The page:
Monday, June 1, 2009

When the Writing Comes Well

I have a wonderful book called Flannery O'Connor, Images of Grace that never fails to encourage. It's clear that O'Connor's struggle with writing, lupus and matters of faith were intertwined, that cord of three strands not easily broken. Her honesty about illness ("I'm sick and tired of being sick and tired") and the hardship of writing ("Sometimes I work for months and have to throw everything away") have a purgative effect.

I guess I wasn't surprised to hear her attitude toward writing as a discipline (she wrote daily). It's not unusual to hear the word "discipline" attributed to a bygone era — but hearing someone who left a writing legacy say the obvious — that writing is work, is like hearing someone finally say, "Hey, you know what, the king has no clothes on." Everybody takes a cleansing breath.

So, writing is work. And so is editing. All art is work. And sometimes the only reward for work seems to be more of it. Still, O'Connor emphasized the importance of rigor when it comes to writing. The rest of the quote for June is that talent "… is simply something that has to be assisted all the time by physical and mental habits or it dries up and blows away." Habits like reading and writing continually. O'Connor wrote daily and was honest about how hard it was. "I write only about two hours every day because that's all the energy I have, but I don't let anything interfere with those two hours." She was right about the discipline — when I go more than two days without having written, I lose the thread of the story and the skill in weaving it.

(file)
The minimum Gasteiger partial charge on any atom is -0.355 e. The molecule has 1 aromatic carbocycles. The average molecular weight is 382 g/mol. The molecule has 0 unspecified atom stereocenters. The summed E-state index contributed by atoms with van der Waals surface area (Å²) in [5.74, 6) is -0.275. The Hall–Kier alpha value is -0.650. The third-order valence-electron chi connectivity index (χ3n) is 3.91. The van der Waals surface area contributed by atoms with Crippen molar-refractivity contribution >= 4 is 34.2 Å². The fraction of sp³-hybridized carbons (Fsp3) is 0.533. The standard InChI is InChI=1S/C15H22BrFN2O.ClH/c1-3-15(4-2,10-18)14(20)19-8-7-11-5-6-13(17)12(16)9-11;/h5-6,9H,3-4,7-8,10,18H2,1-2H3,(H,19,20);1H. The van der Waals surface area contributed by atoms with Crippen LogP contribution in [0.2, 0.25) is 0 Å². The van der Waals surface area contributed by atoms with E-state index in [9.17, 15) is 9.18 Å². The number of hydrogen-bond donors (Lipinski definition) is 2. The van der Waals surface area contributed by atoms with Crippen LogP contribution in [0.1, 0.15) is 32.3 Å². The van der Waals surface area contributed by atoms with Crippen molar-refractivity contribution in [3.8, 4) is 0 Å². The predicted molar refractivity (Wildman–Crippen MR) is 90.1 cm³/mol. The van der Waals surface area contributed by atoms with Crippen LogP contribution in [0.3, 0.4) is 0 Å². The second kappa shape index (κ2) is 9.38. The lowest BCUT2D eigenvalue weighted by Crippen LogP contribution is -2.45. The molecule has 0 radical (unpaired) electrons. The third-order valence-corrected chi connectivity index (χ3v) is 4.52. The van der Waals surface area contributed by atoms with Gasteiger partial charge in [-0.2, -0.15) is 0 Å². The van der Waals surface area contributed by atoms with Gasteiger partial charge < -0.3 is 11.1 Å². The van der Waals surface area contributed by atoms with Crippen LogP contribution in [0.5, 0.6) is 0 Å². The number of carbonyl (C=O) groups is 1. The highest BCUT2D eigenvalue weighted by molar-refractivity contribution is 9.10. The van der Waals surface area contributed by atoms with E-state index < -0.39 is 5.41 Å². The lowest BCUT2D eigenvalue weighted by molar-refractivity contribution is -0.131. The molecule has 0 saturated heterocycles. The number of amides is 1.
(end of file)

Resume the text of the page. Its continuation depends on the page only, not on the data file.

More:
Yet, O'Connor found it important to keep up the habit of writing, even amid the sense of futility, ultimately because she didn't believe the effort was futile. Even after working for months and still having to throw everything away. "I don't think any of that was time wasted. Something goes on that makes it easier when [the writing] does come well." And that's the sense of satisfaction — when the writing comes well.

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